American Insurgents: A Brief History of American Anti-imperialism

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Haymarket Books, 2012 - History - 268 pages
All empires spin self-serving myths, and in the US the most potent of these is that America is a force for democracy around the world. Yet there is a tradition of American anti-imperialism that exposes this misleading mythology. American Insurgents is a surprising, revelatory history of anti-imperialism in the United States since the American Revolution. It charts the movements against empire from the Indian Wars and the expansionism of the slave South to the Anti-Imperialist League of Mark Twain and Jane Addams. Seymour crafts a lively and transparent explanation of why some of these movements succeeded and others failed. The result is a vital perspective for those organizing antiwar resistance today.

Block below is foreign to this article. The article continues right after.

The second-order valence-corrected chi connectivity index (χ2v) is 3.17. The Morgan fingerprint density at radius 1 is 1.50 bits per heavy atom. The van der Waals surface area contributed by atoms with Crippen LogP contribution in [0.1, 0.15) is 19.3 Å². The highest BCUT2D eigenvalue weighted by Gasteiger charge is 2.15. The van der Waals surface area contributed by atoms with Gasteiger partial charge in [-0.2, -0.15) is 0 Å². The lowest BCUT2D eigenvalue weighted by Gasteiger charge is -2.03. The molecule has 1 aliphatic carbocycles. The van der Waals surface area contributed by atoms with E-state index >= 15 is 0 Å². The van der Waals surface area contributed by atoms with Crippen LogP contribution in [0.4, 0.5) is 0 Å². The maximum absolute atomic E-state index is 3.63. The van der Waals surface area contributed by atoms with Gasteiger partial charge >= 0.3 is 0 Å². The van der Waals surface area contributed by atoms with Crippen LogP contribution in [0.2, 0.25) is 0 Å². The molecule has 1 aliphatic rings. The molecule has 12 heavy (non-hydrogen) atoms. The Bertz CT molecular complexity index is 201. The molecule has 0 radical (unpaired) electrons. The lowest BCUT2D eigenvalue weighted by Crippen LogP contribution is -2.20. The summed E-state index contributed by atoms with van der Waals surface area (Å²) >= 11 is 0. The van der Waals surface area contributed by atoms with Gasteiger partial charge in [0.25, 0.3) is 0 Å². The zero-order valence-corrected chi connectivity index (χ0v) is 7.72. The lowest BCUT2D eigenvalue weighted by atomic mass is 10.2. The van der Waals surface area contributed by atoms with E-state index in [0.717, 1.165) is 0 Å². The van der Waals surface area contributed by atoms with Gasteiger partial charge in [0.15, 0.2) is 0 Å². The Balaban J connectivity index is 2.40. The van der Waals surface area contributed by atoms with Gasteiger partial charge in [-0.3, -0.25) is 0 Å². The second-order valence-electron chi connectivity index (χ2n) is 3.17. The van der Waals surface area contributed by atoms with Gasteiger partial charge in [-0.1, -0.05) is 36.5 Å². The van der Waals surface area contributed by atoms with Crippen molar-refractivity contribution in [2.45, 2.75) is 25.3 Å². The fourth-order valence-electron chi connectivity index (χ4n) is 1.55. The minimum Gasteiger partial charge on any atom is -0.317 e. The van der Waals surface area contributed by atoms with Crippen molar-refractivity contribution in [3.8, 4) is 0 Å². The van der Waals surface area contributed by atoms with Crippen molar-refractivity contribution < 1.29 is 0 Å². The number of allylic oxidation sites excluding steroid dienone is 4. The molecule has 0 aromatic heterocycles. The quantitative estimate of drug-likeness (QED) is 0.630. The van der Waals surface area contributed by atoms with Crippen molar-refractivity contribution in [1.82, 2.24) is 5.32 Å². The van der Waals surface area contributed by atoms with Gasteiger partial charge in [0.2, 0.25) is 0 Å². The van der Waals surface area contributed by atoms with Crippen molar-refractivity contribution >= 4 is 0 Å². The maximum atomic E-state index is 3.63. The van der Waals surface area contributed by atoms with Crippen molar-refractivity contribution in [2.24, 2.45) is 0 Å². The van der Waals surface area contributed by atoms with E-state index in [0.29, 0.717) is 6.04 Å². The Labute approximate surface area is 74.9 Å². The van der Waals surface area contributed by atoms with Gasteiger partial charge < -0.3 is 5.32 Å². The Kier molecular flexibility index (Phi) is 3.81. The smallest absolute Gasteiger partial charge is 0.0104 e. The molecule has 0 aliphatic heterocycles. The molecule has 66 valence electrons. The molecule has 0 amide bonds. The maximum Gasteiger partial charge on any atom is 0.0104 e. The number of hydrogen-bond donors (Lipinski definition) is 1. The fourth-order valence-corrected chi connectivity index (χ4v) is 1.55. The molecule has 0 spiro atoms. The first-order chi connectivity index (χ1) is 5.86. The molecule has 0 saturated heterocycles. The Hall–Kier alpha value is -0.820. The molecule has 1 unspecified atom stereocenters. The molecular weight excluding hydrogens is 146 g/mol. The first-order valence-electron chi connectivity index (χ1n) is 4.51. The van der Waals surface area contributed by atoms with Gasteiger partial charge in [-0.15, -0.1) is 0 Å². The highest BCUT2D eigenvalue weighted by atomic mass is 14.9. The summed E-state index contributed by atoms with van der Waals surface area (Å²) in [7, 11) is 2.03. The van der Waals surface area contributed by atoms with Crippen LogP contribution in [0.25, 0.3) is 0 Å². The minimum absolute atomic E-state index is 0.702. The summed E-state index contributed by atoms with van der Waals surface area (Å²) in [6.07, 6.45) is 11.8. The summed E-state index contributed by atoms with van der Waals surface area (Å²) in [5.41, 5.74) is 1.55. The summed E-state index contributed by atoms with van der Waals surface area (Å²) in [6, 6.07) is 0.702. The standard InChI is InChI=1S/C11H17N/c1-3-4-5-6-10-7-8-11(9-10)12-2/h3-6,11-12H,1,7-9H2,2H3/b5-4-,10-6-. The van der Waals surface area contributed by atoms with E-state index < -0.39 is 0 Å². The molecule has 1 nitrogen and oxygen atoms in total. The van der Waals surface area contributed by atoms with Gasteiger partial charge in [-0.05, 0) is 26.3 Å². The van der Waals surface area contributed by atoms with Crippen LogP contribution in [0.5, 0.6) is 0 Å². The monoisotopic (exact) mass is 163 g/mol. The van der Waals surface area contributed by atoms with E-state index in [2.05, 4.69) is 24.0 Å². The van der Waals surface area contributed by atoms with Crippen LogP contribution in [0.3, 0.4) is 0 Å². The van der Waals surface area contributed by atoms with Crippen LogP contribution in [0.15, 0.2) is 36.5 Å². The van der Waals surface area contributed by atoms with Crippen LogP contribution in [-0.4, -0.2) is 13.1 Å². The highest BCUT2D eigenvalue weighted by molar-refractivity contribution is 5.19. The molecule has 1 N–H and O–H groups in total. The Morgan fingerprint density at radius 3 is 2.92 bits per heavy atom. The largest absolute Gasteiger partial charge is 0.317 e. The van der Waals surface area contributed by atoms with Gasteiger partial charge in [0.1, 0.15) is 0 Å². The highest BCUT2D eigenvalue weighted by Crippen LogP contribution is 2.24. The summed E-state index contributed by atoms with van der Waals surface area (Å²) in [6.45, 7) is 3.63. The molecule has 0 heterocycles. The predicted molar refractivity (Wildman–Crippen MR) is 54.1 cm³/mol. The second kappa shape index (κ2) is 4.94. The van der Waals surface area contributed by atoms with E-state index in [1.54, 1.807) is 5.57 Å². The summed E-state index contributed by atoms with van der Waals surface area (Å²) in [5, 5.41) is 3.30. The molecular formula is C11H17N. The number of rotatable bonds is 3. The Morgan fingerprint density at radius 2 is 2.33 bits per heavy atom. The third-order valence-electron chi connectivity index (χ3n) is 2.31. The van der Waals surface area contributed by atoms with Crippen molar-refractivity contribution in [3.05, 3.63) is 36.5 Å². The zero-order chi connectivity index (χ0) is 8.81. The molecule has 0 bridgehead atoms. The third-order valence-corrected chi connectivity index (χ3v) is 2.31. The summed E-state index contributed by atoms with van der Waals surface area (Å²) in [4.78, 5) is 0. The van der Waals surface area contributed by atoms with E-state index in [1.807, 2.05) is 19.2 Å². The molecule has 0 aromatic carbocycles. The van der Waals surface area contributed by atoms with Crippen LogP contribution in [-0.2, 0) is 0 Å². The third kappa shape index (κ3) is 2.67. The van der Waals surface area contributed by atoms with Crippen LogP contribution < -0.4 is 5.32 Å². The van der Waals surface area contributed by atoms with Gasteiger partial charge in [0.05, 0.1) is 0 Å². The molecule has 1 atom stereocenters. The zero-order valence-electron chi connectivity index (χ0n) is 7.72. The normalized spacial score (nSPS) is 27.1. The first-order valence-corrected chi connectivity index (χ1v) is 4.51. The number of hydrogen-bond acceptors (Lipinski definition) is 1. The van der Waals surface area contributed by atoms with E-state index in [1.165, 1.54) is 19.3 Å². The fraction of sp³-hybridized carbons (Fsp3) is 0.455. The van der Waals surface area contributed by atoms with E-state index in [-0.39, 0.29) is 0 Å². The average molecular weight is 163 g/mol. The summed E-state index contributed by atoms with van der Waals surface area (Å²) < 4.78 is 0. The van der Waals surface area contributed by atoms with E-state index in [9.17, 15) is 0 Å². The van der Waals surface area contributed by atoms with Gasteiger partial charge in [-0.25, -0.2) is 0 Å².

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Two Cuba Libre the AntiImperialist League
Three From Wilsonianism to Bolshevism
Four The Cold War and Decolonization
Five After Vietnam
Six From the End of History to the War on Terror
Epilogue Revolution in the Middle East

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About the author (2012)

Richard Seymour is a socialist writer and columnist and runs the blog Lenin's Tomb. He is the author of The Liberal Defense of Murder (Verso, 2008), and The Meaning of David Cameron (Zero Books, 2010). He has contributed to Christopher Hitchens and His Critics: Terror, Iraq and the Left , (NYU Press, 2008) and The Ashgate Research Companion to Political Violence (Ashgate, forthcoming). His articles have appeared in The Guardian, The New Statesman, Radical Philosophy and Historical Materialism. Originally from Northern Ireland, he now resides in London, where he is studying for a PhD at the London School of Economics.

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